ERP and the Art of Action
The importance of knowledge transfer and alignment in ERP implementations
By: Stewart McKie
Apr. 16, 2012 11:30 AM
In his book The Art of Action (2011), Stephen Bungay identifies three gaps that frustrate the ability of organizations to translate plans into actions that lead to desired outcomes. He calls them the knowledge, alignment and effects gaps. Here, I wish to reflect on Bungay’s perspective by reviewing these gaps in terms of the selection and implementation of enterprise resource planning (ERP) software.
ERP software exerts a significant influence over the way an organization manages and monitors its performance. In large organizations, ERP software can touch hundreds, even thousands of people given that today’s ERP software may have a significant organizational footprint encompassing accounting, supply-chain, manufacturing, human resources (HR), customer relationship management (CRM), environmental, social and governance (ESG) and performance management activities. ERP software is at the heart of organizational management in the world’s leading businesses.
However, most organizations approach the selection and implementation of ERP software with some trepidation. The stories of failure are legion. There are well- documented examples of businesses brought to their knees by poor selections and out- of-control implementations. Spiraling budgets, burnt-out implementation teams and legal actions between buyers and sellers are a fact of life in the world of ERP.
Often, much of this spiralling cost, team stress and organizational risk is a direct result of the uncertainty and friction generated from Bungay’s three gaps. I’ll begin by introducing a typical ERP selection and implementation process and then discuss Bungay’s gaps in the context of ERP selection and implementation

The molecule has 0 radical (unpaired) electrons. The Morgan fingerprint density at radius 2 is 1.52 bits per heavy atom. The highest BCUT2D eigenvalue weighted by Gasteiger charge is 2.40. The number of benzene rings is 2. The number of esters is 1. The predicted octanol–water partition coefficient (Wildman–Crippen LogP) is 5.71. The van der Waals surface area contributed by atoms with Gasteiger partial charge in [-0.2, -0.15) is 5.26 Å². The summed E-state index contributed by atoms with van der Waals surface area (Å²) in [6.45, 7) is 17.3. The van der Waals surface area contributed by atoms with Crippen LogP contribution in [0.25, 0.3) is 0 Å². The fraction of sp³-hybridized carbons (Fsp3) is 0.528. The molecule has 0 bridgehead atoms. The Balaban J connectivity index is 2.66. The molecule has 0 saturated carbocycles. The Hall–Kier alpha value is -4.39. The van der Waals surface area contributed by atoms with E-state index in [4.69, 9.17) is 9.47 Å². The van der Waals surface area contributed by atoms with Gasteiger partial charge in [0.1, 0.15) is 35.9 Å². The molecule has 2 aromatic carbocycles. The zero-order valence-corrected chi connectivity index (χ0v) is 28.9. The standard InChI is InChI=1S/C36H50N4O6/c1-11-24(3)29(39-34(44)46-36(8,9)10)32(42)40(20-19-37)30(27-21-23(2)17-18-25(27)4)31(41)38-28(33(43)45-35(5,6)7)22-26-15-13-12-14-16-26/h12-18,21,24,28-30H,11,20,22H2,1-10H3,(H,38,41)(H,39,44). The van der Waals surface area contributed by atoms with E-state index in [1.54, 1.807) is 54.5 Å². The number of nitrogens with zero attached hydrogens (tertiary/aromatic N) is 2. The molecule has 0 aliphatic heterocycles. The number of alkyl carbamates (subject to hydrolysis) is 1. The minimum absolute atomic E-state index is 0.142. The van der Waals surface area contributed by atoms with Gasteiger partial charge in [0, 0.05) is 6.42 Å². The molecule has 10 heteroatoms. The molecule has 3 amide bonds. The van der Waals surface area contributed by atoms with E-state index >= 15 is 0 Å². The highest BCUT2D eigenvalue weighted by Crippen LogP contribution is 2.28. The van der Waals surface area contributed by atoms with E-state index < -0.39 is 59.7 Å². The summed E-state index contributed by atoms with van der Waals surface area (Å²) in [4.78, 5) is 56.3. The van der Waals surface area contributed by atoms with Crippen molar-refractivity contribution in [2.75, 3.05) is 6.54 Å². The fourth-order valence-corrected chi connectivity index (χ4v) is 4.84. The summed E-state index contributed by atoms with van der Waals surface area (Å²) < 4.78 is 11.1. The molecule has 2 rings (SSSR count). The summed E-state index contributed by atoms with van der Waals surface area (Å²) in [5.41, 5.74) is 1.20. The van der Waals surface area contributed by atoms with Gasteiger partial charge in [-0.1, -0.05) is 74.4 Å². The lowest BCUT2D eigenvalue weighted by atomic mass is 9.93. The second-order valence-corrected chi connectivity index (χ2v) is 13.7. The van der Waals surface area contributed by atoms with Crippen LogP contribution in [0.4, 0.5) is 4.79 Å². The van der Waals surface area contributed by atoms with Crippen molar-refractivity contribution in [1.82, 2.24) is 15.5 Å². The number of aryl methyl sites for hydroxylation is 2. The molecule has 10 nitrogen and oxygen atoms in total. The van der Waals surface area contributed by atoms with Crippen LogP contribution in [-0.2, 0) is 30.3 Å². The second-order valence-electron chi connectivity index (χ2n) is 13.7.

The ERP Selection and Implementation Process
Fig. 1 – Typical ERP Software Selection Process (condensed)
Figure 2 outlines a typical ERP ‘pre go-live’ implementation process. Knowledge and alignment gaps can surface at any stage of this process. And these gaps may be wide enough to have the potential to derail the project timeline or cost or cause some customers to consider switching their implementation partner. The Effects gap generally comes into play after implementation and during the initial pre go-live phase.
Fig. 2 – Typical ERP Implementation Process (condensed)
Consequently most ERP implementation projects, especially those informed by project management methodologies such as PRINCE2, are particularly concerned with managing risk. Unfortunately many project managers are not focused on actively mitigating risks caused by knowledge and alignment gaps and this is because many project managers either don’t recognise these gaps or don’t know how to mitigate them if they do. So let’s examine Bungay’s three gaps in more detail.
The Knowledge Gap
Today’s ERP systems from market leaders such as SAP, Oracle and Microsoft (AX) are both broad and deep in terms of their functions and features. Much of the challenge in implementing these systems lies in figuring out how to configure the system to get the functionality you want with the minimum impact on operational (in- use) complexity. Gaining the knowledge required to design and build a fit-for-purpose solution is the key challenge for implementation partner, while communicating the information needed to enable this is the key challenge for an implementation customer.
Fig. 3 - The ERP Knowledge Gap
The ERP knowledge gap involves both parties, and has a significant role to play as a key project risk. Your implementation partner knows about the software and the best practices for configuring and using it. You know about your business processes and operational roles and responsibilities. Clearly, this is a gap that exists and needs to be crossed in every implementation. But at the same time, both parties are subject to what they mutually don’t know.